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Headache. 2004 Jan;44(1):95-101.

Changes of cerebrovascular response to visual stimulation in migraineurs after repetitive sessions of somatosensory stimulation (acupuncture): a pilot study.

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1
Department of Internal Medicine V, Kliniken Essen Mitte, Germany.

Abstract

OBJECTIVES:

To evaluate the effect of repetitive somatosensory stimulation (acupuncture) on cerebrovascular response in migraineurs by functional transcranial Doppler.

METHODS:

Changes of cerebral blood flow velocity in the right posterior and left middle cerebral arteries were measured by functional transcranial Doppler during visual stimulation (flickering light over 57 seconds) in 10 migraineurs before and after 10 acupuncture sessions. The same stimulation paradigm was performed in 10 control subjects. Cerebral blood flow velocity data were analyzed with a previously validated technique based on automated stimulus-related averaging. To evaluate the clinical effect of the treatment, a headache diary monitored the frequency and intensity of the migraine attacks. A positive treatment effect was defined as a reduction of at least 50% in the attack frequency or the mean headache intensity (or both).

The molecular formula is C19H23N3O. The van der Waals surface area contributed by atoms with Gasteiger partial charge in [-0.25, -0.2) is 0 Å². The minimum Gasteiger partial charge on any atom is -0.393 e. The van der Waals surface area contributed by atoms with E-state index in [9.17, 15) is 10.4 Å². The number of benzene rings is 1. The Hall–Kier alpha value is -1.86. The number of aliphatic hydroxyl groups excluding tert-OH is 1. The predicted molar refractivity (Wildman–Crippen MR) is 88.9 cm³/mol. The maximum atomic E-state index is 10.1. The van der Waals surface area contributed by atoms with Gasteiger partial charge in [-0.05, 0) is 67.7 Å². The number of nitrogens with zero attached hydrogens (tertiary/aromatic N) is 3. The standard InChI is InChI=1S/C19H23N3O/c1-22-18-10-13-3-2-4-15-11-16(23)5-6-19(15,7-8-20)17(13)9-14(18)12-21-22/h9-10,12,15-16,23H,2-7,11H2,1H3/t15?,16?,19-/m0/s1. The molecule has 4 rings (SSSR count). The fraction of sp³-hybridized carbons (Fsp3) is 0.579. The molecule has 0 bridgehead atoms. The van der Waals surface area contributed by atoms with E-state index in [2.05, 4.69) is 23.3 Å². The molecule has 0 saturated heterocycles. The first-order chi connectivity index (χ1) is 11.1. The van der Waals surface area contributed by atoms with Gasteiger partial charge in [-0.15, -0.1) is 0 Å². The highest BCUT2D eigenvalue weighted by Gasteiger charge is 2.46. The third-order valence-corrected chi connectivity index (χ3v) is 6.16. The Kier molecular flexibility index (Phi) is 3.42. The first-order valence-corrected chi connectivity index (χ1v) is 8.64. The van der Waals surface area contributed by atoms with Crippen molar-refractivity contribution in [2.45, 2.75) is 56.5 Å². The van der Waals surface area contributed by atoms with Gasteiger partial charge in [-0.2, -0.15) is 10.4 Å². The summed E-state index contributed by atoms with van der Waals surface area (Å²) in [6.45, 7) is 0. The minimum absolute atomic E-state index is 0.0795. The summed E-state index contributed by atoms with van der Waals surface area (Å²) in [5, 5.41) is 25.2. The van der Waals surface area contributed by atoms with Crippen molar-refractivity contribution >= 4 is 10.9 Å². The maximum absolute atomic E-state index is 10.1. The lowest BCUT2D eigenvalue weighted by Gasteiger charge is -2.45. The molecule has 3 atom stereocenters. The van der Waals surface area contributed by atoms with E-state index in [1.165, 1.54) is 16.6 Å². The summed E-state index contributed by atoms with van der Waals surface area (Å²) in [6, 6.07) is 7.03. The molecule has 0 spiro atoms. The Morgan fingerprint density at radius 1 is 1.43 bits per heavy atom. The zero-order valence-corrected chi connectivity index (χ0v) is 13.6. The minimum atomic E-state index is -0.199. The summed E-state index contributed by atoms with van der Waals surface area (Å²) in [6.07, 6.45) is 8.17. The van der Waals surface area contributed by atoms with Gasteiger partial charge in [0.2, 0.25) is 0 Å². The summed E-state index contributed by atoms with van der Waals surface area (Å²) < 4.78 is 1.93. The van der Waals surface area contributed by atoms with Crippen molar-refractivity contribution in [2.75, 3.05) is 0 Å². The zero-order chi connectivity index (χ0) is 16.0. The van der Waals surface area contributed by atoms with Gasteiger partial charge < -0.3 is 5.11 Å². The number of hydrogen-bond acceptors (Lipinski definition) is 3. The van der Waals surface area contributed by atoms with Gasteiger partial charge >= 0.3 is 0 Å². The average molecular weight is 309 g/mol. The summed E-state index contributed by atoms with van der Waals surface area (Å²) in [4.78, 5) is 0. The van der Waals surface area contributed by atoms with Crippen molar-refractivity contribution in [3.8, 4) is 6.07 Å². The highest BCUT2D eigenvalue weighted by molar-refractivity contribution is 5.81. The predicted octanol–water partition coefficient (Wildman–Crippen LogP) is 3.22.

RESULTS:

Before treatment, migraineurs showed overshooting cerebral blood flow velocity changes at the beginning and at the end of the stimulation and a delayed decline to baseline compared with control subjects. After treatment, this response pattern was significantly diminished (P</=.05) in those who benefited from treatment (n = 6). Those who did not benefit from treatment (n = 4) showed a significantly (P</=.05) more marked alteration of the cerebral blood flow velocity pattern.

CONCLUSIONS:

Data indicate that repetitive somatosensory stimulation (acupuncture) might positively influence the abnormal cerebrovascular response in migraineurs. In a subgroup of migraineurs, however, the dysfunction of the cerebrovascular system might deteriorate under the treatment.

[Indexed for MEDLINE]

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